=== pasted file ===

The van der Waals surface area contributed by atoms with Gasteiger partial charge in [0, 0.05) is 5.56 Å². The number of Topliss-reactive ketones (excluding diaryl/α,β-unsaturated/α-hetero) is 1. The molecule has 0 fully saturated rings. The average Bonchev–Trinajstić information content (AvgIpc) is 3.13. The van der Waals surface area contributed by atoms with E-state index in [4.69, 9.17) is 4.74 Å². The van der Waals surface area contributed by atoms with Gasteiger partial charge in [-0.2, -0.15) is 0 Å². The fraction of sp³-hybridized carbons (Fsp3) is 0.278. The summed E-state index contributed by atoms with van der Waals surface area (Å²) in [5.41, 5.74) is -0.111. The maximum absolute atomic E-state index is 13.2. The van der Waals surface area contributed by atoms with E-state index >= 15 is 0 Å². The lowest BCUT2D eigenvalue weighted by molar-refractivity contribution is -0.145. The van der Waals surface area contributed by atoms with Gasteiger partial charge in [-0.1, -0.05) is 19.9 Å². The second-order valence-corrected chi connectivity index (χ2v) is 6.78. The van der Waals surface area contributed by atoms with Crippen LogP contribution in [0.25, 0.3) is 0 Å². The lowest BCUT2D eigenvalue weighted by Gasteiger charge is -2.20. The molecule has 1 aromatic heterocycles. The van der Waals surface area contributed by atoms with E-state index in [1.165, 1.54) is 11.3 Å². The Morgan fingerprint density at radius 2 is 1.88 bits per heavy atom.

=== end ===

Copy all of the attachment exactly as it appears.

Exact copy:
The van der Waals surface area contributed by atoms with Gasteiger partial charge in [0, 0.05) is 5.56 Å². The number of Topliss-reactive ketones (excluding diaryl/α,β-unsaturated/α-hetero) is 1. The molecule has 0 fully saturated rings. The average Bonchev–Trinajstić information content (AvgIpc) is 3.13. The van der Waals surface area contributed by atoms with E-state index in [4.69, 9.17) is 4.74 Å². The van der Waals surface area contributed by atoms with Gasteiger partial charge in [-0.2, -0.15) is 0 Å². The fraction of sp³-hybridized carbons (Fsp3) is 0.278. The summed E-state index contributed by atoms with van der Waals surface area (Å²) in [5.41, 5.74) is -0.111. The maximum absolute atomic E-state index is 13.2. The van der Waals surface area contributed by atoms with E-state index >= 15 is 0 Å². The lowest BCUT2D eigenvalue weighted by molar-refractivity contribution is -0.145. The van der Waals surface area contributed by atoms with Gasteiger partial charge in [-0.1, -0.05) is 19.9 Å². The second-order valence-corrected chi connectivity index (χ2v) is 6.78. The van der Waals surface area contributed by atoms with Crippen LogP contribution in [0.25, 0.3) is 0 Å². The lowest BCUT2D eigenvalue weighted by Gasteiger charge is -2.20. The molecule has 1 aromatic heterocycles. The van der Waals surface area contributed by atoms with E-state index in [1.165, 1.54) is 11.3 Å². The Morgan fingerprint density at radius 2 is 1.88 bits per heavy atom.